The keySystem parameter and keySystem attributes are always "org.w3.clearkey" with the exception of events before the Key System has been selected. All events except needkey have a valid sessionId string, which is numerical.

The initData attribute of the needkey event and the initData parameters of generateKeyRequest() and addKey() are the same container-specific Initialization Data format and values. If supported, these values should provide some type of identification of the content or key that could be used to look up the key (since there is no defined logic for parsing it). For containers that support a simple key ID, it should be a binary array containing the raw key ID. For other containers, it may be some other opaque blob or null.

generateKeyRequest() may optionally be called. The resulting MediaKeyMessageEvent has:

To provide a key using this Key System, pass the following to addKey():

7. Examples

This section and its subsections are non-normative.

This section contains example solutions for various use cases using the proposed extensions. These are not the only solutions to these use cases. Video elements are used in the examples, but the same would apply to all media elements. In some cases, such as using synchronous XHR, the examples are simplified to keep the focus on the extensions.

7.1. Source and Key Known at Page Load (Clear Key Encryption)

In this simple example, the source file and clear-text key are hard-coded in the page.

This example is very simple because it does not care when the key has been added or associating that event with the addKey() call. It also does not handle errors.

<script>
  function load() {
    var video = document.getElementById("video");
    var key = new Uint8Array([ 0xaa, 0xbb, 0xcc, ... ]);
    video.addKey("org.w3.clearkey", key, null);
  }
</script>

<body onload="load()">
  <video src="foo.webm" autoplay id="video"></video>
</body>

The solution below shows what the simple solution above would become if we choose to require a consistent flow for all applications. In this scenario, the serial solution above becomes the event-based solution shown below. The next example also illustrates the impact.

<script>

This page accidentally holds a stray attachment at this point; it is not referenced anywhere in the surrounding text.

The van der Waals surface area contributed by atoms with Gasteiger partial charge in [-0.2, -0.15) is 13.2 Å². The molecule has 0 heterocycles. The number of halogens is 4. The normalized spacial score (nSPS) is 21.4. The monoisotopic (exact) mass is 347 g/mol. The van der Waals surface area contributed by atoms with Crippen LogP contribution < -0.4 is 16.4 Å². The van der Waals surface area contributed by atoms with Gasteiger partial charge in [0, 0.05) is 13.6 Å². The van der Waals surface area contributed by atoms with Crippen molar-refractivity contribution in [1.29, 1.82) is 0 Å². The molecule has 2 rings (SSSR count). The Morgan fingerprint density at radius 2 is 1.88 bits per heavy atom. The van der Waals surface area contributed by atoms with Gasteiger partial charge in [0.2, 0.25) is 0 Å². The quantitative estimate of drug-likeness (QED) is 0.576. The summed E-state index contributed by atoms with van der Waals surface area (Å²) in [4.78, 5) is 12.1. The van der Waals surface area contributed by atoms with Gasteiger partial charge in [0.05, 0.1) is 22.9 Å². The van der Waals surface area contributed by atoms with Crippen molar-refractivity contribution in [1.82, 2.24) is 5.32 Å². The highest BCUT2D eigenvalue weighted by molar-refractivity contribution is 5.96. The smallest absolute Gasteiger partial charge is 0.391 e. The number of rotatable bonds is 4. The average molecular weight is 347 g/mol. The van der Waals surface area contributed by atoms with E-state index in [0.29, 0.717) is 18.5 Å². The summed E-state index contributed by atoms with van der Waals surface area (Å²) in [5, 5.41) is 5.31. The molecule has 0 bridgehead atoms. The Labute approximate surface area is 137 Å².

function load() {
    var video = document.getElementById("video");

    video.generateKeyRequest("org.w3.clearkey", null);
  }

  function handleMessage(event) {
    if (event.keySystem != "org.w3.clearkey")
      throw "Unhandled keySystem in event";
    var video = event.target;

    var key = new Uint8Array([ 0xaa, 0xbb, 0xcc, ... ]);
    video.addKey("org.w3.clearkey", key, null, event.sessionId);
  }
</script>

<body onload="load()">
  <video src="foo.webm" autoplay id="video" onkeymessage="handleMessage(event)"></video>
</body>

7.2. Source Known but Key Not Known at Page Load

In this case, the Initialization Data is contained in the media data. If this was not the case, handleKeyNeeded() could obtain and provide it instead of getting it from the event.

If any asynchronous operation is required to get the key in handleKeyNeeded(), it could be called a second time if the stream is detected as potentially encrypted before an encrypted block/frame is encountered. In this case, applications may want to handle subsequent calls specially to avoid redundant license requests. This is not shown in the examples below.

7.2.1. Clear Key Encryption

This solution uses the Clear Key Simple Decryption.

As with the previous example, this one is very simple because it does not care when the key has been added or handle errors.

<script>
  function handleKeyNeeded(event) {
    if (event.keySystem && event.keySystem != "org.w3.clearkey")
      throw "Unhandled keySystem in event";
    var initData = event.initData;
    var video = event.target;

    var xmlhttp = new XMLHttpRequest();
    xmlhttp.open("POST", "http://.../getkey", false);
    xmlhttp.send(initData);
    var key = new Uint8Array(xmlhttp.response);